So He enters the closed room of the gathered disciples, just as they need Him, not gnostically, but incarnationally. Just as He left the closed temple of His mother's womb, and thus entered this sinful world. Likewise, whenever His followers are gathered today, in fulfillment of His command to remember and proclaim His death, He comes to us, no more or less miraculously, and makes Himself truly present, according to both His divine and human natures. He comes, and He blesses us. In the Mass it is His words we hear as we gaze upon the sacred species, and the called and ordained celebrant gives us our Lord's peace.

Finally, how about the time? Our Lord blessed His disciples with His presence on the first day of the week. This is the day of new life. It is the day on which God in the beginning created life by means of the eternal Word. He said, Fiat. Let there be. His Word brings about what it declares, like "This is My Body," and "I forgive Thee," and "It is finished." Every appearance of Christ our Immanuel is eucharistic, for by His presence we are given a most salutary gift, and are shown the meaning of thanksgiving.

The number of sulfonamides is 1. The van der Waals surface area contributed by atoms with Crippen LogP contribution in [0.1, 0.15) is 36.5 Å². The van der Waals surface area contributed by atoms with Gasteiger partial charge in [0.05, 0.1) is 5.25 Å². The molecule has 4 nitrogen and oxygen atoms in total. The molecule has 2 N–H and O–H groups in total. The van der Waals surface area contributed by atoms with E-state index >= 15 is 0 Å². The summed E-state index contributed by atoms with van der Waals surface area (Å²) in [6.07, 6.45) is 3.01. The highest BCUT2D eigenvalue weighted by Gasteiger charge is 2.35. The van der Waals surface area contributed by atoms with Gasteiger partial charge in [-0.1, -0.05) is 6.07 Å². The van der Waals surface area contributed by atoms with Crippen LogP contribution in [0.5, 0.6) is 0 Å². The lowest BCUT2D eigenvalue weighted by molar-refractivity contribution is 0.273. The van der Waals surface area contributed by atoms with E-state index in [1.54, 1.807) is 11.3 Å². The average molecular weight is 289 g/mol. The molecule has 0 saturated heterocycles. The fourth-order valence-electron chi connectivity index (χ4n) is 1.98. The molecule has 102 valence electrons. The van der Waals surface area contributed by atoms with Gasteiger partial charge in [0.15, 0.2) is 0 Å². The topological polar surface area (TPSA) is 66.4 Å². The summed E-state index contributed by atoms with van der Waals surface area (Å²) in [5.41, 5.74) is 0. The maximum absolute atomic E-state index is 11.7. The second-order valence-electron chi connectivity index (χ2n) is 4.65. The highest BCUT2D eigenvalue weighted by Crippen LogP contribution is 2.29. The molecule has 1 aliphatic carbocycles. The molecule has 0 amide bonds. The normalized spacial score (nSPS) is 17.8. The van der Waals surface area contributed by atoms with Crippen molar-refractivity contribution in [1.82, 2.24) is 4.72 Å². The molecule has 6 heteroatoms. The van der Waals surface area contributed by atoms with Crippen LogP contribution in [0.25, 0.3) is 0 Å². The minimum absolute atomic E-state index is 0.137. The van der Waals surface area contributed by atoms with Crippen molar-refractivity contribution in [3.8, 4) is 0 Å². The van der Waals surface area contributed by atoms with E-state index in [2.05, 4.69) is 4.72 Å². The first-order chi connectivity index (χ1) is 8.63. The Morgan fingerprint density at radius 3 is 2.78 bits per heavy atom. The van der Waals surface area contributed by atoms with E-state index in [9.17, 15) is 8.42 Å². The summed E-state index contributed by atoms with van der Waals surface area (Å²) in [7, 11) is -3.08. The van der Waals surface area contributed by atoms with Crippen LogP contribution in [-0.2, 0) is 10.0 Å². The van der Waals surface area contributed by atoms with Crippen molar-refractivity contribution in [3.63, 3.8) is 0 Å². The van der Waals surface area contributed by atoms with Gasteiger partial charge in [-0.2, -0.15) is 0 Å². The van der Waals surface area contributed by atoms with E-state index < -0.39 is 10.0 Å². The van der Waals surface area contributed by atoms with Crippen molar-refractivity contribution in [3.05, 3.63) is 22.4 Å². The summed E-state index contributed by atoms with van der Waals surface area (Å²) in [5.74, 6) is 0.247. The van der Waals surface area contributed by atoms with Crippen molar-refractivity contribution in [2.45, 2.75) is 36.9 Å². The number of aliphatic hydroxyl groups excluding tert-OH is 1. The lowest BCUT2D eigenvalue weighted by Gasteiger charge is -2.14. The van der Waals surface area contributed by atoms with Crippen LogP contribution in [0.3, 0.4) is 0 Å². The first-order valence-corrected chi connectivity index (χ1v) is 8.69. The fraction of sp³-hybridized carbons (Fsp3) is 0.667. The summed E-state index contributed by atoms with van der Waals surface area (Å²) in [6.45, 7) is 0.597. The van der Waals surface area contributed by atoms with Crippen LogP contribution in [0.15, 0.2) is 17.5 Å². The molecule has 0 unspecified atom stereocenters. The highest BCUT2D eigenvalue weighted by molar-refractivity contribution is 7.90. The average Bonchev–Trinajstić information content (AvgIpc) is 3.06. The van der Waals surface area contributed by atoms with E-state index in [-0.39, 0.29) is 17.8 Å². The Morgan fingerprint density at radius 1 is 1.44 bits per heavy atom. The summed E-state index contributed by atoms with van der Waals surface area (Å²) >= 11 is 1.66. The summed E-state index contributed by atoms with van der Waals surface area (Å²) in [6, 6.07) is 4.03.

7 comments:

Father Robert Lyons said...

Deacon Latif,

Curious query... There is a school of thought that weighs in on the Lukan Emmaus narrative as the first Eucharistic celebration after the Resurrection. Is this a common thought in Lutheranism?

Rob+

Deacon Latif Haki Gaba, SSP said...

Fr. Rob:

There is no consensus among Lutherans about the nature of the breaking of bread at Emmaus. Many Lutherans do agree, correctly, that this was the Eucharist. How many, or how common is this view? I don't know.

Phil said...

It may go without saying, but of course the strongest connection here between the specific Gospel account and the specific Western liturgy is the traditional prayer at the Elevation, in the words of St. Thomas: "My Lord and my God!"